With the resurgence of Iconoclasm in 841 under Leo V, the Armenian, Joseph was sent to Rome to call upon Pope Leo III and the Roman Church to help in the battle for orthodoxy. While en route, Joseph was captured by Arab pirates and taken as a slave to Crete where the Iconoclasts detained him in prison for six years. Early in the morning on Christmas Day, 820, in the sixth year of Joseph's imprisonment, the Emperor Leo was slain in church while attending Matins. At that same moment, according to tradition, St. Nicholas appeared to Joseph in prison and asked him to sing in the name of God. Nicholas then said to him: "Arise and follow me!" Joseph found himself immediately transported to the gates of Constantinople. According to some accounts, however, after his escape from Crete he resumed his journey to Rome, where he was received with great kindness, and only then returned to Constantinople.

There he founded a monastery dedicated to his mentor, Gregory of Decapolis, in connection with the church of St. John Chrysostom, where he continued his ascetic labors and attracted followers. When Gregory of Decapolis died around 820, Joseph transferred his relics, together with those of another of his disciples named John, and placed them in the Church of St. Nicholas the Wonderworker. He also continued to oppose Iconoclasm, and the Emperor Theophilus exiled him to the Chersonese for eleven years. But the Empress Theodora (who herself was an Iconodule) recalled him in 842. But he was exiled again after denouncing Caesar Bardas, brother of the Empress, for illicit cohabitation. Joseph returned again to Constantinople in 867 after Bardas' death.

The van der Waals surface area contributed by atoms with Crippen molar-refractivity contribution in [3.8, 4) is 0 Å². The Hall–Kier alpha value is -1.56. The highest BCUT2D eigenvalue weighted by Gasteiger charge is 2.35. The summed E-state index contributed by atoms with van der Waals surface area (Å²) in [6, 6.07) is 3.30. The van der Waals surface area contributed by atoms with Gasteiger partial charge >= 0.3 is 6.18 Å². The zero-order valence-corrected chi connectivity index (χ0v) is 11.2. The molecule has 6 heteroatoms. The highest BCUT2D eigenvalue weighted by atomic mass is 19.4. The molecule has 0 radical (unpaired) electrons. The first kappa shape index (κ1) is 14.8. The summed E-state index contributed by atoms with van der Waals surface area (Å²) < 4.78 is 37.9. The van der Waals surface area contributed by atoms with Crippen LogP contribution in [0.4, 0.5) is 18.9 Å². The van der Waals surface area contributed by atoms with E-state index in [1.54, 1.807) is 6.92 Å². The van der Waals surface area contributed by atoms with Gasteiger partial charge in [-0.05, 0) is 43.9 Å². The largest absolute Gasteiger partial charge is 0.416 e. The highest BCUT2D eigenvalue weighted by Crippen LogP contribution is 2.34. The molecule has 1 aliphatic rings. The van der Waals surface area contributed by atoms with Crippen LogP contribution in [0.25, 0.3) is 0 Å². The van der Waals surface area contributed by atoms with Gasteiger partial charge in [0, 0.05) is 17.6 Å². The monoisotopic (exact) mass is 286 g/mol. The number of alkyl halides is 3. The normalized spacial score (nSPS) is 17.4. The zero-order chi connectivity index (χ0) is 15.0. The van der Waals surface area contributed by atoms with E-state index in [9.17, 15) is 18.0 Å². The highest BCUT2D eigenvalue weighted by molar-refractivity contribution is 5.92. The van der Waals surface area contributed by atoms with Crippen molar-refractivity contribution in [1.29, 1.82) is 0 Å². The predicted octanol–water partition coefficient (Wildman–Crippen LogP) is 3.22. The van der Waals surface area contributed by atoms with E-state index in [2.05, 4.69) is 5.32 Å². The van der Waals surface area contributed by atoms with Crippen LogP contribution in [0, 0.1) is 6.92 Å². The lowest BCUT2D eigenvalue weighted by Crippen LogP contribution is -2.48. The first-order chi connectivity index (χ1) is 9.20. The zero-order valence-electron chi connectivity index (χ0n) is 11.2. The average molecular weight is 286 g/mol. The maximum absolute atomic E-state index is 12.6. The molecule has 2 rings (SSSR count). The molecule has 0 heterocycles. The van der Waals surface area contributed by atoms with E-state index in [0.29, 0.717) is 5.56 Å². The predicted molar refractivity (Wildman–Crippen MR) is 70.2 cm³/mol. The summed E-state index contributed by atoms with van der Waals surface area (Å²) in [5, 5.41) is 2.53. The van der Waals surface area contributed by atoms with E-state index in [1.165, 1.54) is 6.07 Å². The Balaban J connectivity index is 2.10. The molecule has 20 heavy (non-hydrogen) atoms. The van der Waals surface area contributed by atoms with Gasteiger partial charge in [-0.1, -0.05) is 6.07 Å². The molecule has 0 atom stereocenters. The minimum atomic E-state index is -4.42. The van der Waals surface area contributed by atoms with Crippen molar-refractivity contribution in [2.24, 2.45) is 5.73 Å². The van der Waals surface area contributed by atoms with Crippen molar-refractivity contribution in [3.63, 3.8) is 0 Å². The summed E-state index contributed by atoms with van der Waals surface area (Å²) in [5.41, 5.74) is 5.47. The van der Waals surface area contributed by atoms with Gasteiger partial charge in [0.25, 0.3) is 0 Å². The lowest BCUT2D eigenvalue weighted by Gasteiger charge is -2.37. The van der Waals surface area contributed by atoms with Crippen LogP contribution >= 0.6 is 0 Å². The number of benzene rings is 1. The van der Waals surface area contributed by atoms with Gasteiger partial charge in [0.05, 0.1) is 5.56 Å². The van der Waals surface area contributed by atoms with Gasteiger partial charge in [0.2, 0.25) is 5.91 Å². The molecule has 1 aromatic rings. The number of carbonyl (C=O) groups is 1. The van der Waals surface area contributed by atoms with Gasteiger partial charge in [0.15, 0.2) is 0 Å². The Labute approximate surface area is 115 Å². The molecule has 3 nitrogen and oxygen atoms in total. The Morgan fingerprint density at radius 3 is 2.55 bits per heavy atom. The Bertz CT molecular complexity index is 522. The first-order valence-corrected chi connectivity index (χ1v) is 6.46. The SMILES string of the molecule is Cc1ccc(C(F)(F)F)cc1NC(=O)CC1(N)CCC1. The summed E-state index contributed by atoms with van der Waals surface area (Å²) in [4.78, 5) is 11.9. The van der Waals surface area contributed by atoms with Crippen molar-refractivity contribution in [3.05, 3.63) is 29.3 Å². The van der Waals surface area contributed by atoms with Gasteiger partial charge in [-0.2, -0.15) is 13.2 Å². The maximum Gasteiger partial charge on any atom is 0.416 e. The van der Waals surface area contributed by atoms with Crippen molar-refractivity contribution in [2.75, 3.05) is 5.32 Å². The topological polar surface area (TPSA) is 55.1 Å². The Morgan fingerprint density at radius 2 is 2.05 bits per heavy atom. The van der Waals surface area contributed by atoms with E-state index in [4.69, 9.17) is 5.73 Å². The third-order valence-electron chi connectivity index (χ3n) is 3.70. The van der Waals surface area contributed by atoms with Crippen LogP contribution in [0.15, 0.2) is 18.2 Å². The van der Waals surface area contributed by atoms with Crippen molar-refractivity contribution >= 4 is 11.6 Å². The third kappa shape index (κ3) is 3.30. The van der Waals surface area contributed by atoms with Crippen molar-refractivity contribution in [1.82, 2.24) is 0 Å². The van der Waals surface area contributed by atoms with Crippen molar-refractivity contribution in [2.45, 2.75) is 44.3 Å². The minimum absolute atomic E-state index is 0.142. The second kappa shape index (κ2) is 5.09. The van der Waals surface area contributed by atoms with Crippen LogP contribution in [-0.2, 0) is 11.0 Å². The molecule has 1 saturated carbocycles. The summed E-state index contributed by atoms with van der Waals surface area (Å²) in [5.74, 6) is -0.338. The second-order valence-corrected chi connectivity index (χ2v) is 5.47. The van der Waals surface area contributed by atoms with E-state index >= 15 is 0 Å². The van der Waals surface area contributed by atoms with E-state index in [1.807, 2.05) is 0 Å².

Through the favour of the Patriarch Ignatius I, he was appointed Skevophylax (keeper of the sacred vessels—i.e., the official responsible for the building containing the treasure of the church) in the Great Church of Constantinople. Joseph also stood high in the favor of Patriarch Photius the Great, the rival and successor of Ignatius, and accompanied Photius into banishment. He was among those who inspired the first missionaries to Russia.

He reportedly possessed the "gift of discernment" because of which Photius appointed him the spiritual father and confessor for priests, recommending him as, "A man of God, an angel in the flesh and father of fathers." He died peacefully in great old age on the eve of Holy and Great Thursday in either 883 or 886 AD.
Joseph's Vita prima was written in 890 by John the Deacon of the Great Church.

His feast day is celebrated on April 3 among the Eastern Christians and on June 14 in the Roman Catholic Church.